Since being selected as a Bush Fellow, I have been filled with gratitude at the opportunities that have opened up for me as I continue my leadership journey. Over the last six months, I have learned so much about myself, my community, and what it means to be a leader. I have also made significant progress on my fellowship goals and am excited to continue what I have yet to tackle.
On a personal level, I have been intentional about working on my own mental health and maintaining work life balance so that I can show up everyday to my full potential. As a mental health professional, I have found it to be conflicting that while we teach self-care and promote mental health and wellness to our clients, we are often working in a system that does not prioritize a culture of wellness for clinicians. We are often bound to large caseloads, a never ending pile of paperwork, and working overtime to keep up. I have found that prioritizing productivity over personal wellness has often led to burnout and stifling of creativity and passion. Since being intentional about meeting my own needs over productivity, I have learned that I am even more effective in my work. I have come to realize that in order to promote mental health and wellness in my community, there needs to be a cultural shift in what society prioritizes and values. If even mental health professionals have difficulty being supported in prioritizing their own mental health needs, there is a larger problem that needs to be addressed if we are to enhance the wellbeing of society and our communities. I am beginning that shift within myself by adopting a lifestyle that encourages rest and recovery. I understand the privileges I have been offered to be able to pursue this lifestyle and will continue to fight for systemic changes that may allow more people these opportunities.
Since the start of this fellowship, I have had opportunities to participate in various community projects and trainings. I have been able to gain more perspective on the desperate need to address mental health as we see a rise in suicide rates in the Hmong community. In working with a team of community leaders from various backgrounds, I’ve learned the benefits of how ideas can flourish when different angles and perspectives are brought to the table. I have also learned how building relationships and community outreach can more effectively engage the conversation to address such topics as mental health. While there are many challenges with bridging the complex needs of the Hmong community, I have learned that finding a balance between embracing traditions and embracing change has the potential to more effectively address gaps in mental health services for the Hmong community.
What I have learned about what it means to be a leader is that connecting directly to community is the most effective way to understand and address specific challenges and needs. I have learned that while I may not be the loudest or most engaging person in the room, my strength lies in listening and empathizing with the needs of others. I care deeply about hearing other’s stories to offer support and understanding. What I have learned about my own leadership is that I don’t have to be perfect to want to help or lead others, I just need to have good intentions and a desire to learn and grow. I am allowing my experiences and imperfect self to grow into becoming an authentic leader. In addition, I’ve come to learn that leaders celebrate small, actionable steps even if their vision is about large scale movements. I have learned how taking small steps consistently has the power to make waves. I am reminded that even when the issues I care about feel urgent and it seems there is not enough I can do in a day, the process moves at the pace it is meant to and I can realize any vision with faith and persistence.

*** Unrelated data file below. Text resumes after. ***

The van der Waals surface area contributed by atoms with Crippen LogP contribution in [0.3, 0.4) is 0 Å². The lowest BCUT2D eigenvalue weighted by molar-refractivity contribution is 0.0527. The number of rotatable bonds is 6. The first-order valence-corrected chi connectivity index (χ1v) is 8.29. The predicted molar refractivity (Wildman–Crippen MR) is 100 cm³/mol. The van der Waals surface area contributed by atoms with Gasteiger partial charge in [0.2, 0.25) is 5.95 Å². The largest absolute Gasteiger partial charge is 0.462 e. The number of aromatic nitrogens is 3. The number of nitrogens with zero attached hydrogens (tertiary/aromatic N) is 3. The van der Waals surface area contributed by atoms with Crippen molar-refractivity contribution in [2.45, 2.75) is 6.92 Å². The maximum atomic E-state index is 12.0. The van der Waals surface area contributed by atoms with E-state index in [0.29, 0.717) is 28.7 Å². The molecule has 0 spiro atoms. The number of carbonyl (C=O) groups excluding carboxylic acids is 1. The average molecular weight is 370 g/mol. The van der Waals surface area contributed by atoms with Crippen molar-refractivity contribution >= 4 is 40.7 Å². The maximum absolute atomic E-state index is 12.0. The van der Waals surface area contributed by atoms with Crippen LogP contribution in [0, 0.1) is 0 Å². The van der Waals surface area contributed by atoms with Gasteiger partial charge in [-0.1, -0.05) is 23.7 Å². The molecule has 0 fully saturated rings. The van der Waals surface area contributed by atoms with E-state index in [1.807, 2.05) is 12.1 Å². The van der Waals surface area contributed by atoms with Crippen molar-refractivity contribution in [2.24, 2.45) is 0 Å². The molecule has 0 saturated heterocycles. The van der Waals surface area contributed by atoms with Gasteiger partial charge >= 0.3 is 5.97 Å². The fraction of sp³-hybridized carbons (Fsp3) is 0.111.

Over the last six months, I have made progress on my fellowship goals including learning and using online methods to disseminate resources on a large scale. I have learned the value of social media campaigning and am continuing training on the use of telehealth for online mental health services to increase access to care. In addition, I have worked towards building community and exploring collective healing through embracing art and culture. I have also continued practicing documenting knowledge through the Hmong oral tradition. What I am excited to continue is reflecting on what it means to bridge traditional healing practices and modern mental health services. I would like to continue to explore ways I can better lead within the Hmong community including unpacking historical trauma associated with the loss of the Hmong language and working on becoming better at speaking Hmong myself. Lastly, I want to continue building community, sharing information on a large scare through the use of online platforms, and destigmatizing mental health needs in the Hmong community.